Mark Harris
November 22, 1991 AT 05:00 AM EST

Mark Twain and Me

TV Show
Current Status
In Season
93 minutes
Jason Robards, Talia Shire, Amy Stewart, Brian Paul Stuart
Daniel Petrie
Buena Vista Pictures
Kids and Family, Drama

We gave it a C

Of all the ways to dramatize the genius of Mark Twain, the strangest may be to turn the man into a cuddlesome folk figure — a twinklepuss in a white suit spouting homegrown wisdom. But over the last 20 years, a series of plays and one-man shows have insistently portrayed Twain as an adorable Uncle Remus. Mark Twain and Me, based on the memoir of a girl who knew Samuel Langhorne Clemens when she was 11 and he was a dwindling 72, continues the unhappy metamorphosis.

Wearing what appears to be a huge prosthetic head that renders his features completely immobile, Jason Robards plays Twain with a rasp that’s recognizable even beneath inches of latex. On a voyage from London to the U.S., Twain, whose relationship with his own grown daughter (Talia Shire) is not ideal, befriends Dorothy (newcomer Amy Stewart), a sheltered, bookish girl who reveres his writing. As their friendship develops and she becomes a frequent houseguest, they teach each other TV-movie-ish things — how to stay young at heart, how to dare to take risks, how to grow up.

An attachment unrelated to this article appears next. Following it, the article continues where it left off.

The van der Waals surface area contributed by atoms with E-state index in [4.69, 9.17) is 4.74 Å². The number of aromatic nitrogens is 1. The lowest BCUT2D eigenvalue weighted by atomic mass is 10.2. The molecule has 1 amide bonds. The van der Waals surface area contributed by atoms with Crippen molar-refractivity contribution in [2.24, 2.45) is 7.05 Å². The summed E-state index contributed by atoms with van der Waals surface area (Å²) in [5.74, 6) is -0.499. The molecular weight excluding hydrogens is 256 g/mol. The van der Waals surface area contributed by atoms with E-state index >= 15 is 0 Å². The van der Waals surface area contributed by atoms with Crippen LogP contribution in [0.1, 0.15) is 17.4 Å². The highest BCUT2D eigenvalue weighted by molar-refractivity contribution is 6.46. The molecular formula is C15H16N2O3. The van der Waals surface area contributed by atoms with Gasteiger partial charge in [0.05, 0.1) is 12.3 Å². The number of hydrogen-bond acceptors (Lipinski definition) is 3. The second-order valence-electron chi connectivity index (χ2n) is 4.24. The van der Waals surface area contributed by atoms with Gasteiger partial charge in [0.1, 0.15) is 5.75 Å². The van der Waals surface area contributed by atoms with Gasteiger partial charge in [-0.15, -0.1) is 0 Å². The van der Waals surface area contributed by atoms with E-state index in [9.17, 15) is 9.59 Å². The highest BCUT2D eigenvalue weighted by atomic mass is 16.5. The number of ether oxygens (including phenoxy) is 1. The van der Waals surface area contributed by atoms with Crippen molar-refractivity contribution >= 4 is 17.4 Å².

Now, there are worse things a children’s film can do than make a hero out of a writer and a heroine out of a reader, but Mark Twain and Me isn’t really interested in the love of literature; it’s more about the love of celebrity. Dorothy’s tiny Twain adventure is seen as intrinsically special because of the author’s fame, not his talent. And the script’s frail aphorisms (Twain: ”No matter what happens, you must never lose heart”) are unlikely to send young readers rushing to find a copy of The Adventures of Tom Sawyer. As a coming-of-age drama, Mark Twain and Me is sensitive and handsomely made, but any movie that reduces Mark Twain to a plot device has some growing up of its own to do. C

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